The Exercise For All Seasons!

By Raymond Onyango.

I am a firm believer in the principle of ‘training for life’ in the sense that any exercise you do ‘inside’ the gym should help to improve your everyday life ‘outside’ the gym! As a general rule of thumb exercises that have no functional role in the real world, have no place in my training regimen, not unless the client in question is on some kind of rehabilitation program. For this reason I will be the first to admit that I am generally biased against most ‘machine type’ exercises; my natural preference being body weight based exercises especially those that require a huge cross section of muscles groups and a lot or balance, timing and coordination to boot.

Take an exercise like lunges for instance; here is one exercise that in its basic form needs no equipment whatsoever but still manages to have a huge impact on virtually every single muscle group in your lower body. If you are looking to firm up your ‘ derrière’ and enhance your rear view, lunges will do it for you. If you are looking for toned thighs worthy of a dancer, an athlete or a model, lunges will get you there. If you are trying to improve your running speed or build stability in a weak knee joint, lunges are the way to go. If you have a lower back problem and you don’t want to place compressive forces on your spine, as would be the case when squatting, lunges are your best alternative. This is such a versatile, effective and readily adaptable exercise; I often wonder why so many of us avoid them?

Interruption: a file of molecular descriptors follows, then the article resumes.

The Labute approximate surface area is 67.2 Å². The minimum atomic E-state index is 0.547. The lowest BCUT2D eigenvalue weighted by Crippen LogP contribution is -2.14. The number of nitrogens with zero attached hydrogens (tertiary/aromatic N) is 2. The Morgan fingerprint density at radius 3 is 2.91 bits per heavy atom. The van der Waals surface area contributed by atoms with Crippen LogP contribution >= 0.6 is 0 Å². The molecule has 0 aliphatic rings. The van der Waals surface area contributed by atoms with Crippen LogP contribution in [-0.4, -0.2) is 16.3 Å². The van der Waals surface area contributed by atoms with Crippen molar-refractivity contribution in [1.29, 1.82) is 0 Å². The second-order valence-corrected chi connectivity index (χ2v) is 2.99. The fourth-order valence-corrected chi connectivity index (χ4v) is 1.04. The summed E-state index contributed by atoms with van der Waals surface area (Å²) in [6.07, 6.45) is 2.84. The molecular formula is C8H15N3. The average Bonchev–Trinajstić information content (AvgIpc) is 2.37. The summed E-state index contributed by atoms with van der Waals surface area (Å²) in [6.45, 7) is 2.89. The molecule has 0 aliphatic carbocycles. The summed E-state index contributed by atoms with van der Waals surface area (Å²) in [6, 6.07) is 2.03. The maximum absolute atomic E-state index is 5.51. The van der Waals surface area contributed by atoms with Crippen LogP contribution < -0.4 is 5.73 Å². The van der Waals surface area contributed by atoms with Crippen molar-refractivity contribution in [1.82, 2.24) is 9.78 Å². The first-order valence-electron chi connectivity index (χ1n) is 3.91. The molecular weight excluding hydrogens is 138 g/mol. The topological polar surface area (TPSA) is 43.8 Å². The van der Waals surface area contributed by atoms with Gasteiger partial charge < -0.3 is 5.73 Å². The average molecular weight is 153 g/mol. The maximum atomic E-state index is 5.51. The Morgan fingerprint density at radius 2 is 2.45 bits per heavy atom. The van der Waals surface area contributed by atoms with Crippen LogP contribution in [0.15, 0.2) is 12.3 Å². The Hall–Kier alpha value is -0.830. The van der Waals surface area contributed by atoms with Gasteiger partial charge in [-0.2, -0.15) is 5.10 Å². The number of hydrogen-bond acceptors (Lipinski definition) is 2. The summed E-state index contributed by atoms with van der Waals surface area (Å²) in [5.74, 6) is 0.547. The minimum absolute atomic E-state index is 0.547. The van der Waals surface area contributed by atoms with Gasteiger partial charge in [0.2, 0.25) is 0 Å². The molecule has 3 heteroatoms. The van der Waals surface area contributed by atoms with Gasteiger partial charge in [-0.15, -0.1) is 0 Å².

Well, perhaps I should not be surprised. The truth of the matter is that lunges if done correctly are as hard as they are effective. A good set of walking lunges will almost certainly leave you walking funny the next day. Muscles you did not even know existed, will announce their presence loudly, and climbing up stairs the very next day will be a physical ordeal  – that bittersweet pain that lets you know you are challenging your body hard enough to get a real response.

Beyond the muscle soreness and pain, there are other factors that make lunges very fascinating as an exercise option. When you step into a lunge of any kind, you  simultaneously  stretch and strengthen your hip flexors – namely the illiopsoas complex.  These two muscles the ‘iliacus’ and the ‘psoas’ work together to flex the hip, as is the case when you pull your knee up to your chest or other wise flex the trunk e.g. when you bend over to pick a fallen set of keys off the floor. These may seem like insignificant actions, but nothing could be further from the truth. Because of its unique position straddling your body’s center of gravity, the ‘illiopsoas complex’ plays a central role in virtually all movement within the body, however far removed from the hips, by providing stability in the core region. Thus when you reach your hand out to bring a cup of coffee to your lips, your ‘psoas’, is one of the first muscles that originates that movement by helping to stabilize